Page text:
With gigabit Internet already deployed in a handful of U.S. cities, less fortunate municipalities are likely to develop -- or may already have developed -- a little gigabit-envy. The next city to join that exclusive gigabit club though will be Omaha, Nebraska -- a mid-western town inhabited by just over 400,000 citizens. This time though, it won't be Google rolling out its much-lauded fiber service though. Rather, Omaha's gigabit initiative will be realized by CenturyLink, one of the nation's largest telecommunications companies.
CenturyLink says it is currently in the process of upgrading its existing fiber network and expanding that infrastructure to homes and businesses -- for that special last-mile touch. The company says it should be fully deployed by the end of October.
The service will be $79 per month (just a few bucks more than Google Fiber), but only if you bundle it with other CenturyLink services. If you want just Internet, the price doubles. That that plan in mind, it appears CenturyLink believes gigabit Internet will be a customer magnet, drawing in subscribers for its other services which should help it recoup its initial investment.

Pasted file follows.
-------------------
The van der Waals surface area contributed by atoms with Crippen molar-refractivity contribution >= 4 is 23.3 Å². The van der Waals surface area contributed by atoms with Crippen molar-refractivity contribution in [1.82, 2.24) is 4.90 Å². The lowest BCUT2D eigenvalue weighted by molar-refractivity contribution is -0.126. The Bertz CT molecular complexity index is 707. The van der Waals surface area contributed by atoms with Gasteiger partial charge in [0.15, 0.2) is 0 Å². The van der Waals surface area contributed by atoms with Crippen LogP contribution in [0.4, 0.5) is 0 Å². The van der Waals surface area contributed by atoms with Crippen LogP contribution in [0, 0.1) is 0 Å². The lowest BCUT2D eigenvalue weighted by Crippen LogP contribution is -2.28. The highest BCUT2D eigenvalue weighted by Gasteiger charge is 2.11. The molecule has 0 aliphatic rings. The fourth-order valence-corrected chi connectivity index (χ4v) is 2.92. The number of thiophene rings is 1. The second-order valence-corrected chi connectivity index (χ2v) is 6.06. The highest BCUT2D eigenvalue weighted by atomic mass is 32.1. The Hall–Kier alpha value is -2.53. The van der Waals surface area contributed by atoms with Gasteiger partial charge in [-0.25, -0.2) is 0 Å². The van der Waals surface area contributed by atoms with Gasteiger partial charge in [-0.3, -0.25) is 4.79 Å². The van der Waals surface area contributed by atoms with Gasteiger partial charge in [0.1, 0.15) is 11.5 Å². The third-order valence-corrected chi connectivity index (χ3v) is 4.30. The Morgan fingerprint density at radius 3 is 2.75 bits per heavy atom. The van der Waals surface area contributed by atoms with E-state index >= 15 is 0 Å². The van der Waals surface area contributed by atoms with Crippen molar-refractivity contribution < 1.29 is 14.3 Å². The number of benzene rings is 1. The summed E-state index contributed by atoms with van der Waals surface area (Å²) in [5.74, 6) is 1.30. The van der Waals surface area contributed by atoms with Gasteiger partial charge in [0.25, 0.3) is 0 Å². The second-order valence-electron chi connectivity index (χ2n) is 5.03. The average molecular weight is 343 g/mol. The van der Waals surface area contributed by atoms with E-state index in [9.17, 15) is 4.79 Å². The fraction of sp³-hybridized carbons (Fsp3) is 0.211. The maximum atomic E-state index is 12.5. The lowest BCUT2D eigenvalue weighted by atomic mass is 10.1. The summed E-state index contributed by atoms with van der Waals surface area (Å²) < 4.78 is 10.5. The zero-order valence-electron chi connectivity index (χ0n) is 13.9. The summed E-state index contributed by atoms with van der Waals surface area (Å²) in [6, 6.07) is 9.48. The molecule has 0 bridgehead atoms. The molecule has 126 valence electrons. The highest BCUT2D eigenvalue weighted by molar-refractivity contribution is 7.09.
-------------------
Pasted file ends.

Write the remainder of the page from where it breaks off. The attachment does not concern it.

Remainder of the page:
FTTH (fiber-to-the-home), also referred to as FTTP (fiber-to-the-premises), is an expensive endeavor and it's one that companies typically make customers pay a one-time installation fee for. If there are hook-up fees, CenturyLink has not yet publicized the cost. It's worth noting Google Fiber waives a $350 hook-up fee in favor of a one-year contract -- perhaps CenturyLink will take a similar approach.
Currently, Kansas City, Missouri; Kansas City, Kansas and Austin, Texas are the three cities where Google Fiber resides. While the search giant continues to dabble with being a gigabit ISP for $75/mo though, there do exist a select number of cities where residents can snag reasonably priced (or at least close to reasonable) gigabit Internet. Vermont, particularly its rural areas, may be the best and most recent example of affordable residential gigabit connectivity. Vtel's service is a mere $39/mo.